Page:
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Garden tools seldom become obsolete and can serve you well for decades. I still use several that were passed down to me from my father.

Proper maintenance increases their life span and makes them easier to use: A well-honed shovel slices through packed ground with less strain to your back, while a sharp blade on a pruner cuts cleanly, making your job quicker and minimizing trauma to your plants.

It helps to start out with good-quality tools. The extra cost will spare you the greater hassle and expense of replacing inferior tools every couple of years.

To keep tools in good shape, take a few minutes each time you're finished with them to clean off dirt and moisture to discourage rust and deterioration. Spend a couple of hours every few months sharpening edges and greasing hinges.

Fall is a good time to repair, sharpen and lubricate your tools so they'll be ready for the next season. If you're going to be putting tools away for the winter, oil them to inhibit rust, and store them in a dry, sheltered place.

Cleaning tools

Use a solvent such as lighter fluid or Liquid Wrench (available at hardware stores) for tough cleanup jobs. After pruning conifers and woody shrubs, squirt solvent on a rag, and wipe the sticky sap from the blades.

For rusty tools, cut a scouring pad into manageable pieces, then dampen a piece with solvent. Scrub away the rust, then wipe the tool clean. Solvent also loosens rusty screws and eases creaky joints.

Many solvents are poisonous, so store them out of reach of children and pets.

For shovels, spades and hoes, fill a 5-gallon bucket with sand, and place it near where you store your tools. Mix in about two-thirds of a quart of motor oil (to inhibit rust); make sure the sand is slightly damp with oil but not soaked through. Whenever you return a shovel to the shed, knock off the biggest chunks of soil, then plunge the tool's head into the sand a few times. Brush off the sand and store the tool.

You can make a mini version of this sand bucket for hand trowels and other small tools. Simply fill a flowerpot with sand to an inch from the top, and stir in a quarter-cup of motor oil. Store your tools in the pot between uses.

Sharpening tools

You can take your tools to a professional for sharpening, but it's easy to sharpen most common tools at home.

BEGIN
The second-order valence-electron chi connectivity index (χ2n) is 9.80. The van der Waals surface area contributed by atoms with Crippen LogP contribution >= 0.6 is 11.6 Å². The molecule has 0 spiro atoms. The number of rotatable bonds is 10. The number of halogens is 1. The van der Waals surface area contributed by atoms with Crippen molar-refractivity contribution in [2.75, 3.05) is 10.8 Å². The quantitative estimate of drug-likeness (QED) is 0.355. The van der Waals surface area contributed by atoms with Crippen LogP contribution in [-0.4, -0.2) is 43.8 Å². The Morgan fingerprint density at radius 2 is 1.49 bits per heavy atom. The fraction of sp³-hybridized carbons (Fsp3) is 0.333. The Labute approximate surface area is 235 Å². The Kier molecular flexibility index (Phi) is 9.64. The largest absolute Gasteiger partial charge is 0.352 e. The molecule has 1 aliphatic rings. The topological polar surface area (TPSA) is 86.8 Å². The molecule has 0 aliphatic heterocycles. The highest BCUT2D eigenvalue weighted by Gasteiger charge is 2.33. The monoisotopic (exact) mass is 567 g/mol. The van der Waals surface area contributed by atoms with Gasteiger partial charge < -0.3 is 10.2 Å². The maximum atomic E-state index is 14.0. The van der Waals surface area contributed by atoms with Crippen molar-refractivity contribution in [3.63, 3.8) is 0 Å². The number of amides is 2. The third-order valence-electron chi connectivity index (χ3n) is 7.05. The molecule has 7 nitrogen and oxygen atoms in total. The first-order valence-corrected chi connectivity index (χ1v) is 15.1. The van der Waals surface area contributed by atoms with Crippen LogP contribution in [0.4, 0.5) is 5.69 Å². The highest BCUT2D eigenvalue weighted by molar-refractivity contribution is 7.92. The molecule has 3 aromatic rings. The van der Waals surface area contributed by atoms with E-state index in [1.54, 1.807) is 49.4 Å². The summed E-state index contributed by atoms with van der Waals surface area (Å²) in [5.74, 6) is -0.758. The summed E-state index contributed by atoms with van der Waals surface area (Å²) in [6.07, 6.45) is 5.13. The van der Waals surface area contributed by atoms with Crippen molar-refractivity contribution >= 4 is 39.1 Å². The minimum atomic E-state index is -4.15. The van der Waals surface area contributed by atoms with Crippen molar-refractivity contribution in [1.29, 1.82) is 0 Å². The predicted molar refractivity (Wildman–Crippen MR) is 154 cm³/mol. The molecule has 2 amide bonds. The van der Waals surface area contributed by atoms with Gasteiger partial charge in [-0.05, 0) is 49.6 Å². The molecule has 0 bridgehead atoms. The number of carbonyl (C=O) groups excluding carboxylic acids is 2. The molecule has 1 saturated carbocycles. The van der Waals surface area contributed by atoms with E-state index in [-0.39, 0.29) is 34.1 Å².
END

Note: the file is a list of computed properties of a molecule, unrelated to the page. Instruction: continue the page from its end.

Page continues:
Attach a good sharpener to the corner of your workbench, so shears and scissors can be sharpened as soon as they become dull.

Keep loppers and pruners working smoothly by regrinding their edges with a tool such as the English-made Precision Pruner sharpener ($10.95; available from Walt Nicke Co., P.O. Box 433, Topsfield, Mass. 01983; (978) 887-3388), a sharpening stone that attaches to the edge of the tool's blade for leverage.

A metal bastard file is traditionally used to sharpen shovels, hoes and edgers. Use the flat side of the file, and tilt it at the same angle as the tool's beveled edge. Grind the edge with long strokes, always moving in one direction only, away from the edge. File shovels and edgers on both the front and back faces, hoes on one side only.

You can also use a drill with a rotary sharpener attachment: Secure the tool to your workbench with cords or clamps. Attach the sharpener to the drill, start it spinning, then lower it gently against the edge of the tool. Move the sharpener slowly back and forth along the edge until sharp.

Taping handles

Over time, wood handles may split or crack. Deep cracks require a new handle, especially on picks, axes and sledgehammers, because it would be extremely dangerous if the heads of these tools flew off in midswing.

You can prevent mere splinters from worsening, however, by wrapping a handle with hockey stick tape, available at sporting goods stores. Begin several inches beyond the crack, and wrap the tape tightly around the handle, overlapping the previous layer of tape by one-half to two-thirds its width as you go. Add a second layer of tape for heavy tools.

Organizing tools and supplies

Autumn is also a good time to organize your work space for the following season. If you don't have a potting shed, create a potting bench in the corner of a garage, on a sheltered terrace or in any space you don't mind getting dirty.

Make sure your bench has a flat surface placed high enough for you to stand in front of and work at comfortably. Place plastic bins underneath to store soil mixes and planting ingredients, and install nearby shelves for pots and supplies. A bulletin board comes in handy for displaying notes and diagrams.

Store small tools, such as garden forks and claws, nearby on a plywood board fashioned with hooks.

The potting bench will become your creative space for planting, sorting seeds, testing germination and planning projects.

Questions should be addressed to Martha Stewart, care of New York Times Syndication Sales Corp., 122 E. 42nd St., New York, N.Y. 10168. Questions may also be sent to Stewart by electronic mail: Questions of general interest will be answered in this column; Martha Stewart regrets that unpublished letters cannot be answered individually.